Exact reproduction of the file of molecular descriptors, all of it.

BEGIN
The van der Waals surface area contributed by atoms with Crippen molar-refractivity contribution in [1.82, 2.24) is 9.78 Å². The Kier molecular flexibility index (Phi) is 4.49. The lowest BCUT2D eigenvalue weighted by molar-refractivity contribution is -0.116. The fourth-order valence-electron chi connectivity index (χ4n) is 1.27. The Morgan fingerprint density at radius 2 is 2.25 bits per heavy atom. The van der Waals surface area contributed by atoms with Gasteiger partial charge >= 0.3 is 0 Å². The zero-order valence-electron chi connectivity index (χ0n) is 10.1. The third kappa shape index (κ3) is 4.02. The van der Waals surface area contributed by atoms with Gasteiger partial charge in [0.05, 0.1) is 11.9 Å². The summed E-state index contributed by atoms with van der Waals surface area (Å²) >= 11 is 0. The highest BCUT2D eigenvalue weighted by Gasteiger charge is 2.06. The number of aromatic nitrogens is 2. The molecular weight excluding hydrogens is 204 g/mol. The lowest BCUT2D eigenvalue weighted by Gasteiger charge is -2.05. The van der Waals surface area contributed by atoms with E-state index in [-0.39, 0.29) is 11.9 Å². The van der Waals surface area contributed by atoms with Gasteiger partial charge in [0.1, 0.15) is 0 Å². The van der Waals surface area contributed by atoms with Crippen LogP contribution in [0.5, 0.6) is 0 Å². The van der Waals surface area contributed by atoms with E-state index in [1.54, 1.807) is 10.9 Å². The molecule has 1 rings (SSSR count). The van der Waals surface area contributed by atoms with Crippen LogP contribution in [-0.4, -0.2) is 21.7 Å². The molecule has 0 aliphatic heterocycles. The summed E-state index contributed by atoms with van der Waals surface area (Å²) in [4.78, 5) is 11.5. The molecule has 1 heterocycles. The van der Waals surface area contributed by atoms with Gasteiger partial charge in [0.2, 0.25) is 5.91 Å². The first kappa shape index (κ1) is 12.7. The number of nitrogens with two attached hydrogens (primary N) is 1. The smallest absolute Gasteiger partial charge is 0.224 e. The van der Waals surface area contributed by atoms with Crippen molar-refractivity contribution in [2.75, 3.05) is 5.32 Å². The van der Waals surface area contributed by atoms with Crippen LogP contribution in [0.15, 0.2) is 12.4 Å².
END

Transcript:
The van der Waals surface area contributed by atoms with Crippen molar-refractivity contribution in [1.82, 2.24) is 9.78 Å². The Kier molecular flexibility index (Phi) is 4.49. The lowest BCUT2D eigenvalue weighted by molar-refractivity contribution is -0.116. The fourth-order valence-electron chi connectivity index (χ4n) is 1.27. The Morgan fingerprint density at radius 2 is 2.25 bits per heavy atom. The van der Waals surface area contributed by atoms with Gasteiger partial charge >= 0.3 is 0 Å². The zero-order valence-electron chi connectivity index (χ0n) is 10.1. The third kappa shape index (κ3) is 4.02. The van der Waals surface area contributed by atoms with Gasteiger partial charge in [0.05, 0.1) is 11.9 Å². The summed E-state index contributed by atoms with van der Waals surface area (Å²) >= 11 is 0. The highest BCUT2D eigenvalue weighted by Gasteiger charge is 2.06. The number of aromatic nitrogens is 2. The molecular weight excluding hydrogens is 204 g/mol. The lowest BCUT2D eigenvalue weighted by Gasteiger charge is -2.05. The van der Waals surface area contributed by atoms with E-state index in [-0.39, 0.29) is 11.9 Å². The van der Waals surface area contributed by atoms with Gasteiger partial charge in [0.1, 0.15) is 0 Å². The van der Waals surface area contributed by atoms with Crippen LogP contribution in [0.5, 0.6) is 0 Å². The van der Waals surface area contributed by atoms with E-state index in [1.54, 1.807) is 10.9 Å². The molecule has 1 rings (SSSR count). The van der Waals surface area contributed by atoms with Crippen LogP contribution in [-0.4, -0.2) is 21.7 Å². The molecule has 0 aliphatic heterocycles. The summed E-state index contributed by atoms with van der Waals surface area (Å²) in [4.78, 5) is 11.5. The molecule has 1 heterocycles. The van der Waals surface area contributed by atoms with Gasteiger partial charge in [0.2, 0.25) is 5.91 Å². The first kappa shape index (κ1) is 12.7. The number of nitrogens with two attached hydrogens (primary N) is 1. The smallest absolute Gasteiger partial charge is 0.224 e. The van der Waals surface area contributed by atoms with Crippen molar-refractivity contribution in [2.75, 3.05) is 5.32 Å². The van der Waals surface area contributed by atoms with Crippen LogP contribution in [0.15, 0.2) is 12.4 Å².